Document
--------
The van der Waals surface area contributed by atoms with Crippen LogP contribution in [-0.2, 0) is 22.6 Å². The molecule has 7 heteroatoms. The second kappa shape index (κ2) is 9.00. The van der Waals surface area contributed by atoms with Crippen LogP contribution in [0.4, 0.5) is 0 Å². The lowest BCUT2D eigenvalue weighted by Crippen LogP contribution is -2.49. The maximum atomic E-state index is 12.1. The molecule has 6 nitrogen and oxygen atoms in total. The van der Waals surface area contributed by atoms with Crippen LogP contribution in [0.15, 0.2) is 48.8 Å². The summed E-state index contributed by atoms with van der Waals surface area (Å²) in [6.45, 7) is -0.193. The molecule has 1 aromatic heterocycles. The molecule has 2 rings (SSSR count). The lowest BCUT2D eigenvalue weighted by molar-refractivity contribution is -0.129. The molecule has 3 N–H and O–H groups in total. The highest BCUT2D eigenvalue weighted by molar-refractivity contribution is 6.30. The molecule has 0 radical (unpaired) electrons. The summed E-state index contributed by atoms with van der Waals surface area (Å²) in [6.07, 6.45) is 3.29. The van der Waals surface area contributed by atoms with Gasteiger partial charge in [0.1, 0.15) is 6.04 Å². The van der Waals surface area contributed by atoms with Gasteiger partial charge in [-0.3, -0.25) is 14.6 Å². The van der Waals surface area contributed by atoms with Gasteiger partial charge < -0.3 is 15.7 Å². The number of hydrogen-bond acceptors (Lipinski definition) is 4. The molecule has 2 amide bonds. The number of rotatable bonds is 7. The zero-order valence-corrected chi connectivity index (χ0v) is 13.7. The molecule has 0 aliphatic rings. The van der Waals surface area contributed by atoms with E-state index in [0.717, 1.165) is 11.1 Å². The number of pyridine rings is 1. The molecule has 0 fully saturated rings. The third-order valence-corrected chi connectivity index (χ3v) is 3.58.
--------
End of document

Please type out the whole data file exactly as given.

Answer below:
The van der Waals surface area contributed by atoms with Crippen LogP contribution in [-0.2, 0) is 22.6 Å². The molecule has 7 heteroatoms. The second kappa shape index (κ2) is 9.00. The van der Waals surface area contributed by atoms with Crippen LogP contribution in [0.4, 0.5) is 0 Å². The lowest BCUT2D eigenvalue weighted by Crippen LogP contribution is -2.49. The maximum atomic E-state index is 12.1. The molecule has 6 nitrogen and oxygen atoms in total. The van der Waals surface area contributed by atoms with Crippen LogP contribution in [0.15, 0.2) is 48.8 Å². The summed E-state index contributed by atoms with van der Waals surface area (Å²) in [6.45, 7) is -0.193. The molecule has 1 aromatic heterocycles. The molecule has 2 rings (SSSR count). The lowest BCUT2D eigenvalue weighted by molar-refractivity contribution is -0.129. The molecule has 3 N–H and O–H groups in total. The highest BCUT2D eigenvalue weighted by molar-refractivity contribution is 6.30. The molecule has 0 radical (unpaired) electrons. The summed E-state index contributed by atoms with van der Waals surface area (Å²) in [6.07, 6.45) is 3.29. The van der Waals surface area contributed by atoms with Gasteiger partial charge in [0.1, 0.15) is 6.04 Å². The van der Waals surface area contributed by atoms with Gasteiger partial charge in [-0.3, -0.25) is 14.6 Å². The van der Waals surface area contributed by atoms with Gasteiger partial charge < -0.3 is 15.7 Å². The number of hydrogen-bond acceptors (Lipinski definition) is 4. The molecule has 2 amide bonds. The number of rotatable bonds is 7. The zero-order valence-corrected chi connectivity index (χ0v) is 13.7. The molecule has 0 aliphatic rings. The van der Waals surface area contributed by atoms with E-state index in [0.717, 1.165) is 11.1 Å². The number of pyridine rings is 1. The molecule has 0 fully saturated rings. The third-order valence-corrected chi connectivity index (χ3v) is 3.58.